"Overconfidence and Information Acquisition in Financial Markets"

I develop a model in which overconfidence in the form of correlation neglect incentivizes costly information acquisition in financial markets. Traders' information has two sources of noise, one idiosyncratic and the other correlated between traders. Traders are overconfident in that they overestimate the share of idiosyncratic noise in their private information, i.e., they partly neglect correlated noise. I find that an infinitesimal amount of overconfidence is sufficient to generate trade when the private signal is exogenous and free. However, substantial amounts of overconfidence are needed when traders acquire costly information. I show that the model can be integrated into macroeconomic models and can be used to study trader heterogeneity. Finally, I consider an extension in which traders have limited resources for trading. Such funding constraints dampen the effect of new information on the price. Moreover, disagreement can affect the price level differently depending on the relative scarcity or abundance of trading capital.

Work in Progress

"Is there a bubble in the SNB stock?"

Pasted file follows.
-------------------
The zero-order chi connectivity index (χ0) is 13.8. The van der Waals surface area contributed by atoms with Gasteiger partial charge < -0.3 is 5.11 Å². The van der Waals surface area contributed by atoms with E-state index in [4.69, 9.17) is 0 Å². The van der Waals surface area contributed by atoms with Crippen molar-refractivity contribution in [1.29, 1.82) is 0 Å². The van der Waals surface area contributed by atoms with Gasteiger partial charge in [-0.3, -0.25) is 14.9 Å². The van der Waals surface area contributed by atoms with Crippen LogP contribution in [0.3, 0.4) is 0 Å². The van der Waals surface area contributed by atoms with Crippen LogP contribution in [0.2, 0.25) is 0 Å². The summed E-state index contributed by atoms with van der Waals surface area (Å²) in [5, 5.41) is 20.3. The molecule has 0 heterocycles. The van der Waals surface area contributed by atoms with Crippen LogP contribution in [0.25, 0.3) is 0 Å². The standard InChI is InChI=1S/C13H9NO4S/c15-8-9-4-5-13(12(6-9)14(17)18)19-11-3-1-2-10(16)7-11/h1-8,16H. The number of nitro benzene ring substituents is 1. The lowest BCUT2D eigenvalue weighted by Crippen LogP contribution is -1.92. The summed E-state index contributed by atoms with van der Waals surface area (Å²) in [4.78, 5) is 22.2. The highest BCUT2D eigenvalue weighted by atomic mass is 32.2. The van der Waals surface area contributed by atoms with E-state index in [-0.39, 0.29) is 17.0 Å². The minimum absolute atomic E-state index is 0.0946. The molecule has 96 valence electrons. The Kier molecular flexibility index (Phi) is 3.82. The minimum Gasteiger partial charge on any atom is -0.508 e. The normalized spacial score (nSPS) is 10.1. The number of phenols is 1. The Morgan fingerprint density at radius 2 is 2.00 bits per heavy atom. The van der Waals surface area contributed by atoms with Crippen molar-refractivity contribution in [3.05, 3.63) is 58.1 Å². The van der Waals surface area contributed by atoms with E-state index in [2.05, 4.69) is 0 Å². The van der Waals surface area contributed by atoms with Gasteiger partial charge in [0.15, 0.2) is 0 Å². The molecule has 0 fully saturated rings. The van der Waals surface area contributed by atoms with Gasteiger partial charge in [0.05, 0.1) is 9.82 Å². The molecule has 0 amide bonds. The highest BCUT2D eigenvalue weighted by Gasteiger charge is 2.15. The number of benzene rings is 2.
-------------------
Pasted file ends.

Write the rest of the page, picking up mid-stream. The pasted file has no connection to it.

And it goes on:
"Endogenous Leverage and Fragility"

Leverage cycles can generate large swings in asset prices and economic output, with devastating effects if leverage collapses. I develop a comprehensive framework of the nexus between leverage, information production, asset prices, and volatility. I find that two equilibria arise in financial markets with dispersed information and risk-averse lenders. The first equilibrium features high leverage and high asset prices but low information production and low volatility, whereas the second has the opposite properties. This result is obtained through a complementarity between high leverage and low information production. High leverage leads to a concentration of asset ownership in the hands of optimists, discouraging information acquisition as asset prices become upward biased. The lack of new information entering the market leads to a decline in volatility, allowing traders to borrow more against the asset, which has become virtually "safe." The model has implications for security design, endogenous fragility through information production, and financial regulation on leverage and transparency.